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|Died||19 April 1922 (aged 83)|
Joseph Oller (Josep Oller i Roca in Catalan) (1839–1922) was a Spanish entrepreneur (from Catalonia, Spain) who lived in Paris for most of his life. He co-founded the famous cabaret Moulin Rouge with Charles Zidler and was the inventor of the parimutuel betting.
Born in Terrassa, Joseph Oller emigrated to France with his family as a child. Later, he moved back to Spain to study at the university in Bilbao. There, he became fond of cockfighting and started his career as a bookmaker.
Once in Paris, in 1867, Joseph Oller invented a new method of wagering, which he named Pari Mutuel (French for Parimutuel betting). He successfully introduced his pool method system at French race tracks. Nonetheless, in 1874, Joseph Oller was sentenced to fifteen days in prison and fined for operating illegal gambling. Later, in 1891, the French authorities legalised his system and banned fixed-odds betting. Quickly, Oller's Pari Mutuel spread across most race tracks around the world, but the method was operationalised in engineered systems like that of the automatic totalisator, invented by George Alfred Julius.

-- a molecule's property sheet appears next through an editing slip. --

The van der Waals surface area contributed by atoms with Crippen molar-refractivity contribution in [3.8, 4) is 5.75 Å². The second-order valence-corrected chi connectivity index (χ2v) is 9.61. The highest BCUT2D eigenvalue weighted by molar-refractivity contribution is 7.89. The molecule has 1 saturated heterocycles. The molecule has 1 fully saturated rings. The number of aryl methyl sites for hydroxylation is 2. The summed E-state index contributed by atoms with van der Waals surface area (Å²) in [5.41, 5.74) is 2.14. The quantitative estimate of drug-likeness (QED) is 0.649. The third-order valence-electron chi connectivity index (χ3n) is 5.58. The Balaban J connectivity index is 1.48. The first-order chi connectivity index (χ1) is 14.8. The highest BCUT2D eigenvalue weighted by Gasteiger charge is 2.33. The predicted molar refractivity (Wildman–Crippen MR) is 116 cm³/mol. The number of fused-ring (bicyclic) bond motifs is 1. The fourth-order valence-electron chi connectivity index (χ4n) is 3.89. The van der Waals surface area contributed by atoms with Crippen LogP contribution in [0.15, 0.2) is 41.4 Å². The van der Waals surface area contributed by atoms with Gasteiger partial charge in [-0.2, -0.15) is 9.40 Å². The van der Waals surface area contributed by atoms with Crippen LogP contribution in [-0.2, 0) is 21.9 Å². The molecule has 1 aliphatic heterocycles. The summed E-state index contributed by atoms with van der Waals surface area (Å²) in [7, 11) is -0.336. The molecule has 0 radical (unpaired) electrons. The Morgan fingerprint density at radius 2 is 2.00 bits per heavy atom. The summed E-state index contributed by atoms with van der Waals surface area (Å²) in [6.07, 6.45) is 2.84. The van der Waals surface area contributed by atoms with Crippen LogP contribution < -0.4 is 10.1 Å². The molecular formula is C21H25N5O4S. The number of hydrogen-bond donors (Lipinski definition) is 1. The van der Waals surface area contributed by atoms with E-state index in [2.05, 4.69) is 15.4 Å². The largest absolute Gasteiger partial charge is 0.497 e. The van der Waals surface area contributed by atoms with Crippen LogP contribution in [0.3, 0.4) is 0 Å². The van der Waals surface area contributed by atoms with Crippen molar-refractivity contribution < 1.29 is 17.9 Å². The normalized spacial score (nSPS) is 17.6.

In 1870, he moved to London for a while to avoid the Franco-Prussian War. There he came into contact with the world of the stage.
From 1876, Joseph Oller focused his attention on the entertainment industry. First he opened various auditoriums and venues: Fantaisies Oller, La Bombonnière, Théâtre des Nouveautés, Nouveau Cirque and the Montagnes Russes. But it was in 1889, when he inaugurated the famous Moulin Rouge. In 1892, he opened the first Parisian music-hall: Paris Olympia offering new forms of entertainment.
He was buried at Père Lachaise Cemetery.
- "Joseph Oller, the founder".
- "Inventor of the "Pari Mutuel" System Of Wagering" (PDF).
- Conway, Kelley (2004). Chanteuse in the City: The Realist Singer in French Film. University of California Press. ISBN 9780520938571.